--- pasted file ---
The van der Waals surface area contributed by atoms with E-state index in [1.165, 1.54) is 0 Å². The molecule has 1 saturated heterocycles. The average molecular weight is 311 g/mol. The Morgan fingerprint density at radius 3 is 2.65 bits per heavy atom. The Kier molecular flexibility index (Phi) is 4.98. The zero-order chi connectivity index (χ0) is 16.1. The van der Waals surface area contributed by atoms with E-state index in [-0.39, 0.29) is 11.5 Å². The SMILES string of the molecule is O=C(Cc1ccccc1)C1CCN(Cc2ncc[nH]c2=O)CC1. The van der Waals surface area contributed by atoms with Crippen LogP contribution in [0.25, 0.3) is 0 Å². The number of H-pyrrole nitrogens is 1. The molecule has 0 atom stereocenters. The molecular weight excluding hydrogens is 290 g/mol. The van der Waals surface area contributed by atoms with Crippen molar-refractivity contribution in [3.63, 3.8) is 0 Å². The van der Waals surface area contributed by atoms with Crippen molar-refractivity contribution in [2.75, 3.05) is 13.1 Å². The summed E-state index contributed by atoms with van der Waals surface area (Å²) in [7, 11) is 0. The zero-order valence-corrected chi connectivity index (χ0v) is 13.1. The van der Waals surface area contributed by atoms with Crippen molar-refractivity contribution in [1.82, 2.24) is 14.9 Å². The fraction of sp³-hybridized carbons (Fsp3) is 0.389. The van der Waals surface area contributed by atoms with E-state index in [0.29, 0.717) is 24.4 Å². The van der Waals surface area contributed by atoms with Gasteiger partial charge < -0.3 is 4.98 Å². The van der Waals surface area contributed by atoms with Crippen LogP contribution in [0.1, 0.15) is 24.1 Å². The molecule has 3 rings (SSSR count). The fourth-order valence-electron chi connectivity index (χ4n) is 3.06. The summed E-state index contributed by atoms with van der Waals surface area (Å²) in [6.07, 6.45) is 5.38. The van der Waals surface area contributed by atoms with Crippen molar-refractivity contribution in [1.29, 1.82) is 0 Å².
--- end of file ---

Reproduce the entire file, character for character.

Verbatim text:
The van der Waals surface area contributed by atoms with E-state index in [1.165, 1.54) is 0 Å². The molecule has 1 saturated heterocycles. The average molecular weight is 311 g/mol. The Morgan fingerprint density at radius 3 is 2.65 bits per heavy atom. The Kier molecular flexibility index (Phi) is 4.98. The zero-order chi connectivity index (χ0) is 16.1. The van der Waals surface area contributed by atoms with E-state index in [-0.39, 0.29) is 11.5 Å². The SMILES string of the molecule is O=C(Cc1ccccc1)C1CCN(Cc2ncc[nH]c2=O)CC1. The van der Waals surface area contributed by atoms with Crippen LogP contribution in [0.25, 0.3) is 0 Å². The number of H-pyrrole nitrogens is 1. The molecule has 0 atom stereocenters. The molecular weight excluding hydrogens is 290 g/mol. The van der Waals surface area contributed by atoms with Crippen molar-refractivity contribution in [3.63, 3.8) is 0 Å². The van der Waals surface area contributed by atoms with Crippen molar-refractivity contribution in [2.75, 3.05) is 13.1 Å². The summed E-state index contributed by atoms with van der Waals surface area (Å²) in [7, 11) is 0. The zero-order valence-corrected chi connectivity index (χ0v) is 13.1. The van der Waals surface area contributed by atoms with Crippen molar-refractivity contribution in [1.82, 2.24) is 14.9 Å². The fraction of sp³-hybridized carbons (Fsp3) is 0.389. The van der Waals surface area contributed by atoms with E-state index in [0.29, 0.717) is 24.4 Å². The van der Waals surface area contributed by atoms with Gasteiger partial charge < -0.3 is 4.98 Å². The van der Waals surface area contributed by atoms with Crippen LogP contribution in [0.1, 0.15) is 24.1 Å². The molecule has 3 rings (SSSR count). The fourth-order valence-electron chi connectivity index (χ4n) is 3.06. The summed E-state index contributed by atoms with van der Waals surface area (Å²) in [6.07, 6.45) is 5.38. The van der Waals surface area contributed by atoms with Crippen molar-refractivity contribution in [1.29, 1.82) is 0 Å².